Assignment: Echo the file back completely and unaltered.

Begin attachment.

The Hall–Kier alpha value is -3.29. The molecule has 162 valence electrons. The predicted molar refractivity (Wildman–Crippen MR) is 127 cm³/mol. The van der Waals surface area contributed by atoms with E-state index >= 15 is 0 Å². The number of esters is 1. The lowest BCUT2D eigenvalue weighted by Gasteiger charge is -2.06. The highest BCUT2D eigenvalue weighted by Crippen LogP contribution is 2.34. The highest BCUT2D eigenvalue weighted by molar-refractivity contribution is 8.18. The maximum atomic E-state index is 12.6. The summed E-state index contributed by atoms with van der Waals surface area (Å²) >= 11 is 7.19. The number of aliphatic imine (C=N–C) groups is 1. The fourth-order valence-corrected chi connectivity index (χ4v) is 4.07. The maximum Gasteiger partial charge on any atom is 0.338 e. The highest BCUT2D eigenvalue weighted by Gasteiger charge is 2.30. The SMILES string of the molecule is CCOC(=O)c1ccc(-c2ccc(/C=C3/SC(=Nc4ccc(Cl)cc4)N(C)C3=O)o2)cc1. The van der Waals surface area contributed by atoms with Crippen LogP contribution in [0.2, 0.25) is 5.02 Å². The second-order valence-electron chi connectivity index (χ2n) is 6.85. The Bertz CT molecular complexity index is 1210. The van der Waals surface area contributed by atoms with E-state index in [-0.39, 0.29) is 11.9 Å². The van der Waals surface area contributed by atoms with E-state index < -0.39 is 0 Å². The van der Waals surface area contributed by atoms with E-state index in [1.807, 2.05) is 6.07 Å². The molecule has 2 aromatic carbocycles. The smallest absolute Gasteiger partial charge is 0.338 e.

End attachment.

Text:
The Hall–Kier alpha value is -3.29. The molecule has 162 valence electrons. The predicted molar refractivity (Wildman–Crippen MR) is 127 cm³/mol. The van der Waals surface area contributed by atoms with E-state index >= 15 is 0 Å². The number of esters is 1. The lowest BCUT2D eigenvalue weighted by Gasteiger charge is -2.06. The highest BCUT2D eigenvalue weighted by Crippen LogP contribution is 2.34. The highest BCUT2D eigenvalue weighted by molar-refractivity contribution is 8.18. The maximum atomic E-state index is 12.6. The summed E-state index contributed by atoms with van der Waals surface area (Å²) >= 11 is 7.19. The number of aliphatic imine (C=N–C) groups is 1. The fourth-order valence-corrected chi connectivity index (χ4v) is 4.07. The maximum Gasteiger partial charge on any atom is 0.338 e. The highest BCUT2D eigenvalue weighted by Gasteiger charge is 2.30. The SMILES string of the molecule is CCOC(=O)c1ccc(-c2ccc(/C=C3/SC(=Nc4ccc(Cl)cc4)N(C)C3=O)o2)cc1. The van der Waals surface area contributed by atoms with Crippen LogP contribution in [0.2, 0.25) is 5.02 Å². The second-order valence-electron chi connectivity index (χ2n) is 6.85. The Bertz CT molecular complexity index is 1210. The van der Waals surface area contributed by atoms with E-state index in [-0.39, 0.29) is 11.9 Å². The van der Waals surface area contributed by atoms with E-state index < -0.39 is 0 Å². The van der Waals surface area contributed by atoms with E-state index in [1.807, 2.05) is 6.07 Å². The molecule has 2 aromatic carbocycles. The smallest absolute Gasteiger partial charge is 0.338 e.